Serco is gearing up to bid for the Cambridgeshire Community Services Trust contract and expand its NHS portfolio, the company’s director of community services Sharon Colclough has indicated to HSJ. 

Serco is preparing to bid for the contract to run community services in Cambridgeshire as it seeks to extend its work in that sector, the company’s director of community services Sharon Colclough has indicated to HSJ. 

Ms Colclough, in an exclusive interview with HSJ, said it was likely to bid for services currently run by Cambridgeshire Community Services Trust, which were put out to tender last month.

She also revealed the company expected to make a profit on its existing contract for all of Suffolk’s community care services, despite doubts raised by unions.

Ms Colclough said Serco wanted to use its running of Suffolk Community Healthcare as a springboard to win more community services and other NHS contracts.

Ms Colclough said: “We are definitely looking at Cambridgeshire. We stand in a really good position because we will be able to show what we can do in Suffolk.

“Our care co-ordination centre [its Suffolk administrative headquarters] gives us the platform to do admin across anywhere in anyway in terms of healthcare. We could do the administration for a whole hospital or for a whole system.”

Ms Colclough, who has extensive NHS experience including as chief executive of Queen Victoria Hospital Foundation Trust, said Serco hoped to drive service improvements and savings in Suffolk by increasing the face-to-face time frontline staff spent with patients from under 40 per cent at present to 60 per cent.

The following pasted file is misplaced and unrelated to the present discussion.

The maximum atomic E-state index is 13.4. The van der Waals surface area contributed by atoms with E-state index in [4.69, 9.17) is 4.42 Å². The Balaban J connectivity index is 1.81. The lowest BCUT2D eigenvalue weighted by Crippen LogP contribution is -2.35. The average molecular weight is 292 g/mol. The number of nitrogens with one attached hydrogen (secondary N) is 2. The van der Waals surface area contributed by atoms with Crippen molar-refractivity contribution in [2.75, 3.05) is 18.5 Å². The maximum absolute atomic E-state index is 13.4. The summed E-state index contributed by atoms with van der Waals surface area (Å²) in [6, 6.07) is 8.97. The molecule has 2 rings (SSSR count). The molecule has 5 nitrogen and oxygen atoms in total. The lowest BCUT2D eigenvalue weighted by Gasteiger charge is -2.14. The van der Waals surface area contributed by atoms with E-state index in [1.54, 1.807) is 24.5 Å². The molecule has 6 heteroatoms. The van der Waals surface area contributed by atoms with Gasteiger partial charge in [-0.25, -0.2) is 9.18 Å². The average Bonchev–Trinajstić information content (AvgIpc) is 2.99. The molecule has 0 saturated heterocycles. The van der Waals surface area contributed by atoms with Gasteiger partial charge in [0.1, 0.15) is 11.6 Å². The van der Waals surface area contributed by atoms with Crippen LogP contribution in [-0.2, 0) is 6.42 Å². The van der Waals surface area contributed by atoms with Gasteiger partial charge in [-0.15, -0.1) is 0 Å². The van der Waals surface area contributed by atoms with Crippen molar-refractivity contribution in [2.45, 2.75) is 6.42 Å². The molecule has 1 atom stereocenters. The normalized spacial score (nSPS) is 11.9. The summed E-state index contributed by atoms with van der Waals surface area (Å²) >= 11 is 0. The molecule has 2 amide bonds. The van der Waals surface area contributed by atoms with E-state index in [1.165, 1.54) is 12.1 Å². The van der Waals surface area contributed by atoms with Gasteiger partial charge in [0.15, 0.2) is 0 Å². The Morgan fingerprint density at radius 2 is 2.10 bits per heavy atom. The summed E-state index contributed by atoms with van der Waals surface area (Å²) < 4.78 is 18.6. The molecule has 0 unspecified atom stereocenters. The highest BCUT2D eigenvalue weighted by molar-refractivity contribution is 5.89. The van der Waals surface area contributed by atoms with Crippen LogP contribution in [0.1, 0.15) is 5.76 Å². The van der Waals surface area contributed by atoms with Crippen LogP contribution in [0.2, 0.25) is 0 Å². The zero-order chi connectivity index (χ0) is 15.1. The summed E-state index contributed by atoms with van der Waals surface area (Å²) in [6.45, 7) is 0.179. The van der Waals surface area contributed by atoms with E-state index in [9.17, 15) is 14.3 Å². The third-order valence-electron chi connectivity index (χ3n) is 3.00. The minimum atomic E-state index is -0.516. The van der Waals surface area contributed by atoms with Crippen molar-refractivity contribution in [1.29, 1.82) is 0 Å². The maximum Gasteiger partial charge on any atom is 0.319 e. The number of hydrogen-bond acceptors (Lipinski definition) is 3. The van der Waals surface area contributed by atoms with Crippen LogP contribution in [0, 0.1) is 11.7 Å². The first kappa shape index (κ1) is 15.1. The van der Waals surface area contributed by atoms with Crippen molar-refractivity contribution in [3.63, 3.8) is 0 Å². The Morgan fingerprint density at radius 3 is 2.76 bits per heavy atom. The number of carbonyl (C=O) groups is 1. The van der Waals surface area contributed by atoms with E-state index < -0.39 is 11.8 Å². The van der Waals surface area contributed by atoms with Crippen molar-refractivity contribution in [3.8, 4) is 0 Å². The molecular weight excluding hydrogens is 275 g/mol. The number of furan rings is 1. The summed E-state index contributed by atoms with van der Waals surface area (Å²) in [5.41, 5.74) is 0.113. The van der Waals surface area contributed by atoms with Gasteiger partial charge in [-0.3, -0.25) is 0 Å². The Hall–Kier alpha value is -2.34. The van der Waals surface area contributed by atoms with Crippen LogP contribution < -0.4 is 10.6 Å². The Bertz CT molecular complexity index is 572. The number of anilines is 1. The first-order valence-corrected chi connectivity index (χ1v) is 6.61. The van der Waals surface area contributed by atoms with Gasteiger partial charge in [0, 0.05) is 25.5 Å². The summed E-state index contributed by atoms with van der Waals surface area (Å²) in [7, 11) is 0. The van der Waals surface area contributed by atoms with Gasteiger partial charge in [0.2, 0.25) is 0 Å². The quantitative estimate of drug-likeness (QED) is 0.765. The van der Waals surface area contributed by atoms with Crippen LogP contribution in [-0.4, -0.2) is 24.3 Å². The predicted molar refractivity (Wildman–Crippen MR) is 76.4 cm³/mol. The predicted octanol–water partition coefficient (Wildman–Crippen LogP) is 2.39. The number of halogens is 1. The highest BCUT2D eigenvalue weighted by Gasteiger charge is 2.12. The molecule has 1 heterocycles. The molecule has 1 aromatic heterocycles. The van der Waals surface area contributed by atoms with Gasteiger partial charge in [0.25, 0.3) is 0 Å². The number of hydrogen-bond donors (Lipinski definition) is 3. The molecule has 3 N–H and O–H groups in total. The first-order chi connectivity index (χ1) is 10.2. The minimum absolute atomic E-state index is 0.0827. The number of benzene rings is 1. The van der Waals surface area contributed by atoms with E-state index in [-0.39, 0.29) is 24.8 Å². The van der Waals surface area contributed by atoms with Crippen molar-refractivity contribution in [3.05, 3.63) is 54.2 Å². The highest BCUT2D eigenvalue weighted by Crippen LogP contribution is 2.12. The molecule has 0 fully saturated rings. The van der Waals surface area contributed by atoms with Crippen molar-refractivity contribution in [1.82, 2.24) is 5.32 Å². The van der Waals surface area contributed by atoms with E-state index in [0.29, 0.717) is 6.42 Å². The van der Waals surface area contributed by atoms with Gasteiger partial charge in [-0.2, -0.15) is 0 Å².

“Our care co-ordination centre sits at the heart of everything.  

“Every district nurse has a laptop. When they go to see a patient they have their record in front of them, they don’t have a pile of paper notes which they have had to go and pick up in the morning from the office.

“The idea is that referrals will come in; they will be sorted by the care co-ordination centre and they will be given their schedule the night before. We are not there yet but that is what we are working towards.”

Serco won the Suffolk contract, which began last October, after bidding £140m to run services for three years, £10m less than the well-regarded incumbent provider, North Essex Partnership Foundation Trust.

Unions were outraged when Serco announced in November plans to cut 137 posts, and said it would make services unsustainable and mean patients “suffer”.

However, following further consultation, managers revised cutting plans down to 90 posts, many of which will come through natural wastage.

Tim Roberts, Unison regional organiser for Essex and Suffolk, told HSJ: “While we disagree with many of their plans, they have demonstrated a willingness to listen to concerns raised by both staff and the union and we welcome that.”  

However, Mr Roberts warned delivering the contract for £140m was very challenging, and Serco’s inability to cut the pay bill as much as it had planned would exacerbate this.

“We expect them to run up a loss,” he said.    

Serco said it expected to make profits of around “six to seven per cent” over the life of the contract, but admitted this would not happen in the first year.

Cambridgeshire and Peterborough Clinical Commission Group began a tendering process for the Cambridge Communities Services contract last month. Tender documents said the contract would begin in April 2014.